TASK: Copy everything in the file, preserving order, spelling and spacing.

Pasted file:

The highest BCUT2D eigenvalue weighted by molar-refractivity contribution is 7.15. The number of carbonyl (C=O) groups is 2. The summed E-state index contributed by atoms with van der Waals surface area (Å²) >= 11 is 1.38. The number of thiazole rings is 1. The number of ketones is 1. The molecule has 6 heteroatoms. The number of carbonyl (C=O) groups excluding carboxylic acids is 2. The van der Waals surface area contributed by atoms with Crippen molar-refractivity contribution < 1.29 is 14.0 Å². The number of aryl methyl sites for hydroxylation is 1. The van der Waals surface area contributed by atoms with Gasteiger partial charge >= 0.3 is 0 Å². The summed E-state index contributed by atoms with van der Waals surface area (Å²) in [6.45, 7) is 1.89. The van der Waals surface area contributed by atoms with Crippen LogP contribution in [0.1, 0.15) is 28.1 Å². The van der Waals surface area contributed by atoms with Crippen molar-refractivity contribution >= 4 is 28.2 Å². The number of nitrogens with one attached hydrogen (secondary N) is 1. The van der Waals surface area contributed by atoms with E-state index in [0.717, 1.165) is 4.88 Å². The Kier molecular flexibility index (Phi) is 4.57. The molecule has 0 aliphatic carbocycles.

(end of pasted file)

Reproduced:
The highest BCUT2D eigenvalue weighted by molar-refractivity contribution is 7.15. The number of carbonyl (C=O) groups is 2. The summed E-state index contributed by atoms with van der Waals surface area (Å²) >= 11 is 1.38. The number of thiazole rings is 1. The number of ketones is 1. The molecule has 6 heteroatoms. The number of carbonyl (C=O) groups excluding carboxylic acids is 2. The van der Waals surface area contributed by atoms with Crippen molar-refractivity contribution < 1.29 is 14.0 Å². The number of aryl methyl sites for hydroxylation is 1. The van der Waals surface area contributed by atoms with Gasteiger partial charge >= 0.3 is 0 Å². The summed E-state index contributed by atoms with van der Waals surface area (Å²) in [6.45, 7) is 1.89. The van der Waals surface area contributed by atoms with Crippen LogP contribution in [0.1, 0.15) is 28.1 Å². The van der Waals surface area contributed by atoms with Crippen molar-refractivity contribution >= 4 is 28.2 Å². The number of nitrogens with one attached hydrogen (secondary N) is 1. The van der Waals surface area contributed by atoms with E-state index in [0.717, 1.165) is 4.88 Å². The Kier molecular flexibility index (Phi) is 4.57. The molecule has 0 aliphatic carbocycles.